The Racing section is also a let down. You’re on top of the horse and you do have control over the horse. But it seems all you can really do is control how fast the horse runs. You have to take into consideration how fast the horse is running because he/she could run out of energy by the end of the race. This always seemed to happen every time I tried a race. I would keep the pace of the horse slow or consistent with the rest of the pack. But at the end of the race the horse would always run out of energy, right near the finish line. But you can control the whip and try to get an extra boost of energy & speed. But the end result was always the same, no energy at the finish.

The Bet section is probably the one saving grace for the game. Now if you can win a race that you’ve placed a bet on, then you should consider yourself a handicapper already. Each horse in a race shows information on how much money they’ve won, and past race performances. You can even view a small description from an in-game newsletter that can provide you with clues as to who might win the race. Or if you’re really desperate you can even ask a Bookmaker who will win the race, but for a fee. But once again, the interface really gets in the way. There are item “balls” that you have to select in order to pick a horse. The horses aren’t listed by name when they appear in the item ball, but by number. So you can’t bet on a horse by name, or select a horse by name to place a bet. You don’t have a handy cheat sheet that you can use that provides the horses past performances. You better remember the name and number of the horse when placing your bet. Because if you place the bet and then select another screen before “validating” the bet, then your bet value is gone. You have to start the betting process over again.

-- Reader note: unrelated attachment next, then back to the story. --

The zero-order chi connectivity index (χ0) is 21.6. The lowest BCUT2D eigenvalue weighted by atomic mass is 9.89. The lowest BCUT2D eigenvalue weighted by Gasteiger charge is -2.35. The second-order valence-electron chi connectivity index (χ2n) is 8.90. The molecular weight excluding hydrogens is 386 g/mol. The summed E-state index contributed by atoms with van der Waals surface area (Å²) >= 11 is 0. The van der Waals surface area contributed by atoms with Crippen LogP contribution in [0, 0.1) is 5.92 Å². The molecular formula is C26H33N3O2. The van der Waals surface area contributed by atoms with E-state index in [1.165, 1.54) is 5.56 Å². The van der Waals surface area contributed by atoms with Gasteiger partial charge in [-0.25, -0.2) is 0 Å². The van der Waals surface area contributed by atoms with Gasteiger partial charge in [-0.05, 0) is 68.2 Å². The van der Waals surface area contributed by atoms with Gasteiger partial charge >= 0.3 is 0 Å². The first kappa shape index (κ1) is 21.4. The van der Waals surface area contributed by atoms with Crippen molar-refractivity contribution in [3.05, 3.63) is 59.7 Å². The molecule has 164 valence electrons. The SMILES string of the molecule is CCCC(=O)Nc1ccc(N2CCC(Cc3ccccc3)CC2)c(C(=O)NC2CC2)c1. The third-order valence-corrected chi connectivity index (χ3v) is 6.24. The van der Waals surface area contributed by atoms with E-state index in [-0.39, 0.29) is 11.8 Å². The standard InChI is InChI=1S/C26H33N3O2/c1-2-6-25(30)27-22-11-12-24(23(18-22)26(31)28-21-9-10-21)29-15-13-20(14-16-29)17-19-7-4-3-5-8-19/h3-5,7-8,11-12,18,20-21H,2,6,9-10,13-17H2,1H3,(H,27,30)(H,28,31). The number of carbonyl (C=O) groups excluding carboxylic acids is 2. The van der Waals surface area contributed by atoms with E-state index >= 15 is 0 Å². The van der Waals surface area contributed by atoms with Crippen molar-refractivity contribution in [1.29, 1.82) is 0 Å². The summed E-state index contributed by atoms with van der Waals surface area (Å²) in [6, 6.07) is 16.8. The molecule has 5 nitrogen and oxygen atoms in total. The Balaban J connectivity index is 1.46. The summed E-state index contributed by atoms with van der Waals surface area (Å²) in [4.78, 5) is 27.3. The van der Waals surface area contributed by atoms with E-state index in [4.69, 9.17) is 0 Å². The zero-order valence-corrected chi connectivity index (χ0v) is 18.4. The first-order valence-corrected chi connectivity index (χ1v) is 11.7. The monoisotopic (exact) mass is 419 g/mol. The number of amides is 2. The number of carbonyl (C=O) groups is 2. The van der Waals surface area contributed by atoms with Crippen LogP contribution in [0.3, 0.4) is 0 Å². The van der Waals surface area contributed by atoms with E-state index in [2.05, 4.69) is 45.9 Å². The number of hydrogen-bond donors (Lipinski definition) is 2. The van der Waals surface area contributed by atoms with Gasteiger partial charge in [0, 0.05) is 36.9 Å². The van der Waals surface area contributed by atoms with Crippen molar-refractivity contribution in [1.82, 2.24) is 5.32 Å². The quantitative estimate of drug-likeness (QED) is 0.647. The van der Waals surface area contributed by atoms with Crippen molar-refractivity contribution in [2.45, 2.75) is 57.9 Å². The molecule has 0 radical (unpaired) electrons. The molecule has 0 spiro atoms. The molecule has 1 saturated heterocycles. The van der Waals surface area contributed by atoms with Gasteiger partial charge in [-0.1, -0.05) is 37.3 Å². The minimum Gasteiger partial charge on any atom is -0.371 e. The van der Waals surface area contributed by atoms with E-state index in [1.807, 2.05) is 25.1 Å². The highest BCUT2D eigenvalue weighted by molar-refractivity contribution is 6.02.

Reviewer's Scoring Details

Gameplay 5.5

Well since the game is composed of three different sections, Stable, Racing and Bet, the gameplay really depends on which section you select. During the Stable mode, you do have the option to control the races of your horses, just the same as in the Racing Mode. But since you never seem to be in real control of the horse, it seems the game is doing whatever it wants to do. Every race seems to end the same way as well, with everyone making one big rush at the end to try and win. But with every race I tried, my horse was trailing way behind because it ran out of energy.

Graphics 5.5